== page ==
Results: The HFE S65C mutation was found in 14 patients and eight controls. In controls, the S65C allele frequency was 1.6%. The S65C allele frequency was enriched in non-C282Y non-H63D chromosomes from patients (4.9%) compared with controls (1.9%) (p<0.05). Serum ferritin was significantly increased in controls carrying the S65C mutation compared with those without HFE mutations. Fifty per cent of controls and relatives having the S65C mutation had elevated serum ferritin levels or transferrin saturation. The number of iron overloaded patients was significantly higher among those having HFE S65C compared with those without any HFE mutation. Half of patients carrying the S65C mutation (7/14) had evidence of mild or moderate hepatic iron overload but no signs of extensive fibrosis in liver biopsies. Screening of relatives revealed one S65C homozygote who had no signs of iron overload. Compound heterozygosity with S65C and C282Y or H63D did not significantly increase the risk of iron overload compared with S65C heterozygosity alone.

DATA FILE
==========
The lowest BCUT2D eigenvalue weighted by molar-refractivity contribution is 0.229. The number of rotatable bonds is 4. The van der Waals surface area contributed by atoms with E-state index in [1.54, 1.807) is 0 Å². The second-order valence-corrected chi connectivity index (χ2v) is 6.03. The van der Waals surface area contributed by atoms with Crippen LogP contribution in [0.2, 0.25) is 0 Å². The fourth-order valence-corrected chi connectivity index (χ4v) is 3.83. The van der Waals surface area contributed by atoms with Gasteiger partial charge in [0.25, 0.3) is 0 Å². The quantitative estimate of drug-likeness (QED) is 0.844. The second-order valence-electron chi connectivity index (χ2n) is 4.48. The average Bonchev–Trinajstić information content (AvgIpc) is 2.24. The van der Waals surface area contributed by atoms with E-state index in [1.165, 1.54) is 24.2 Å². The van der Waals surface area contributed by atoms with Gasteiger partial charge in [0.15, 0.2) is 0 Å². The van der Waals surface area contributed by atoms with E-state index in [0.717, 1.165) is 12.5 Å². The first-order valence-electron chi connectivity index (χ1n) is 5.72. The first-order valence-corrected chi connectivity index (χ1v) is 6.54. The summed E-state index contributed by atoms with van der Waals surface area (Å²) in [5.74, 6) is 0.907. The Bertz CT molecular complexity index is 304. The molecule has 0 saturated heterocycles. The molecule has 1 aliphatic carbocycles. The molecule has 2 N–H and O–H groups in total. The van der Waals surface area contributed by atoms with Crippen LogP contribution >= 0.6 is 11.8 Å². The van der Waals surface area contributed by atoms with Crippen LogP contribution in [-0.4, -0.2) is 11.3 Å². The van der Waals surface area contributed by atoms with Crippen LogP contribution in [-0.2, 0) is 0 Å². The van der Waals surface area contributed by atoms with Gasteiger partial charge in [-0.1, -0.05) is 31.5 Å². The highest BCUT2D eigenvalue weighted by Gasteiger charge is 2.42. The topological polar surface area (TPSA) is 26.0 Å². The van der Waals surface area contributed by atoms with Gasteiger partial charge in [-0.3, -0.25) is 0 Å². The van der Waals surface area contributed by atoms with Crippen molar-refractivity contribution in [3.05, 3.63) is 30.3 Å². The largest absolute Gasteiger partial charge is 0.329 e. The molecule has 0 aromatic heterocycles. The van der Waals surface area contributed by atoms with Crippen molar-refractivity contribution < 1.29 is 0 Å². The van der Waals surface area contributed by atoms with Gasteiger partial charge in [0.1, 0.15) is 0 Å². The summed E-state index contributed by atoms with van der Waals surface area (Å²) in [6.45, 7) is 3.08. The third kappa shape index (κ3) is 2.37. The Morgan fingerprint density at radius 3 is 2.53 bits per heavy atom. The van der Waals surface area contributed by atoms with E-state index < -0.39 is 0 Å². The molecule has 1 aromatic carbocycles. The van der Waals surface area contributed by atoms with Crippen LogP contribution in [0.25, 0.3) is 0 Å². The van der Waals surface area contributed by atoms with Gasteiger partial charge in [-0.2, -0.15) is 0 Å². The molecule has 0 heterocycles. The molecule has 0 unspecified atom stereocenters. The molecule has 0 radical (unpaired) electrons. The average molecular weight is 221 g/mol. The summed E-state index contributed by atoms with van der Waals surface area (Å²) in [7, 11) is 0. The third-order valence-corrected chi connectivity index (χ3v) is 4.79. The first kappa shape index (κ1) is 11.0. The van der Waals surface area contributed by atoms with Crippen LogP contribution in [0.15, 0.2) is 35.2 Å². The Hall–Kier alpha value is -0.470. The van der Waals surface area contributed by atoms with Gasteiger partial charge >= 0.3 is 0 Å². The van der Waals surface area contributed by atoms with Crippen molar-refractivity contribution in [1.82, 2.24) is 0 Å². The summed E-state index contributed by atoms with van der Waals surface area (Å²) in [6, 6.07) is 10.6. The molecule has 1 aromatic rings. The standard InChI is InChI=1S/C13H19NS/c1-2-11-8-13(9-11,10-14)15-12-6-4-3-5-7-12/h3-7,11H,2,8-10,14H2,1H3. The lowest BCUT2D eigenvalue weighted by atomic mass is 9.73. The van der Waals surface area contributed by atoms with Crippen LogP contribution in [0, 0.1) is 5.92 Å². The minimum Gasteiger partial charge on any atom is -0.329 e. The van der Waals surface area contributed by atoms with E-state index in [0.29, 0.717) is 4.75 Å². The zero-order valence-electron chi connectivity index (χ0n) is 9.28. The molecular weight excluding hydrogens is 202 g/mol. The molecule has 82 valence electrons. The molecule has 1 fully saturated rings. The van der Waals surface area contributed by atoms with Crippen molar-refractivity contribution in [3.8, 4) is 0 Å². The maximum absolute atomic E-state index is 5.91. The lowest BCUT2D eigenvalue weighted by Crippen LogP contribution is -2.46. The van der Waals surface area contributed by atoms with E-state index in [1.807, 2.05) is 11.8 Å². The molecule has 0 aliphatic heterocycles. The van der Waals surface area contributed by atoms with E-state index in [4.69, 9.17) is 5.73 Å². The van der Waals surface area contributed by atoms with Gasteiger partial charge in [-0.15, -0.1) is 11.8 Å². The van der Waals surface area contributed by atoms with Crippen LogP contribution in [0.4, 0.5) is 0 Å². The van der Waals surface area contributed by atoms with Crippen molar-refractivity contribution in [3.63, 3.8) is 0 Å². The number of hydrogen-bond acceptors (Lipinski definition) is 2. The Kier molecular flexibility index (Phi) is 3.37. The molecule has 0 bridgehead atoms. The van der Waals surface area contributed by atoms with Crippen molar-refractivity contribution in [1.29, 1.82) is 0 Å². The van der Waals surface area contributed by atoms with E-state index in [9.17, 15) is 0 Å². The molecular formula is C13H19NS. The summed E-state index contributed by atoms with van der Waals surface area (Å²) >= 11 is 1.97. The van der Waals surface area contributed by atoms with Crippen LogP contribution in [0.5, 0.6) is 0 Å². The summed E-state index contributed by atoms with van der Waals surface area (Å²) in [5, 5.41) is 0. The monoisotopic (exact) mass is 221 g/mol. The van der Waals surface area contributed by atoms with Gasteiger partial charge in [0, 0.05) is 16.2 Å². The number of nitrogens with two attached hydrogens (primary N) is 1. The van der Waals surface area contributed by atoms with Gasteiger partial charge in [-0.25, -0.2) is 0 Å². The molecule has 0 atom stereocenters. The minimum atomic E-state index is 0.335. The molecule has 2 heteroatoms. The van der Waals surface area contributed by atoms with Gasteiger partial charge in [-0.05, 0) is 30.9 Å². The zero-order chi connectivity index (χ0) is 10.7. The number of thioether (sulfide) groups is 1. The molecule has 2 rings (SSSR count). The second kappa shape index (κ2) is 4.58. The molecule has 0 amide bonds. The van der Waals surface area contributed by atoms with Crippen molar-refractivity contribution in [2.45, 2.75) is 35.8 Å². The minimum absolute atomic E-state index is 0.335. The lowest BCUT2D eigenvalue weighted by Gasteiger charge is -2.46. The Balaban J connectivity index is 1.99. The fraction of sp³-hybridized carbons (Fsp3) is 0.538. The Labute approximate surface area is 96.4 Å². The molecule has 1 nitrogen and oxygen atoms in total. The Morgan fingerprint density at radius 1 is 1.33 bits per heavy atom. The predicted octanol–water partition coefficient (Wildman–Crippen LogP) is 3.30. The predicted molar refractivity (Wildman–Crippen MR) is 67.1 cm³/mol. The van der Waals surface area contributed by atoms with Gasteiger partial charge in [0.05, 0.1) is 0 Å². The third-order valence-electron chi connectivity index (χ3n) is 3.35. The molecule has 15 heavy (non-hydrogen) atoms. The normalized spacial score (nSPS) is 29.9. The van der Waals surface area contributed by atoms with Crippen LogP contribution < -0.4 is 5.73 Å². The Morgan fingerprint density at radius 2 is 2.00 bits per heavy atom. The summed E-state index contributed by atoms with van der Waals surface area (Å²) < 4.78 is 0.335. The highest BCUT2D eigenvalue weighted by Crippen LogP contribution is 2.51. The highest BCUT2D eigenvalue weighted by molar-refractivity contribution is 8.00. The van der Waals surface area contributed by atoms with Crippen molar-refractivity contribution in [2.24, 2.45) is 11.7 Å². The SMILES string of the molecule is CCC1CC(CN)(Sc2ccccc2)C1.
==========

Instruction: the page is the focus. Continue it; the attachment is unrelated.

Conclusions: The HFE S65C mutation may lead to mild to moderate hepatic iron overload but neither clinically manifest haemochromatosis nor iron associated extensive liver fibrosis was encountered in any of the patients carrying this mutation.

  • hereditary haemochromatosis
  • HFE gene
  • iron overload
  • HH, hereditary haemochromatosis
  • MHC, major histocompatibility complex
  • Tf, transferrin
  • TfR, transferrin receptor
  • HIS, hepatocyte iron score
  • SIS, sinusoidal iron score
  • RFLP, restriction fragment length polymorphism

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Hereditary haemochromatosis (HH) is a common autosomal recessive disorder of iron metabolism leading to enhanced iron absorption and progressive iron deposition in parenchymal organs, most notably in the liver.1 With time, excess iron may cause damage to parenchymal organs, with an increased risk of developing diabetes mellitus, arthropathy, liver cirrhosis, and hepatocellular carcinoma.2,3 A candidate gene for HH called HFE (originally named HLA-H) was identified in 1996.4 It was found to be located near the major histocompatibility complex (MHC) locus on chromosome 6p. Eighty three per cent of HH patients were found to be homozygous for a point mutation resulting in a substitution of cysteine for tyrosine at amino acid 282 (C282Y). Also, a second mutation (H63D) was identified but was not associated with iron overload to the same extent as C282Y.4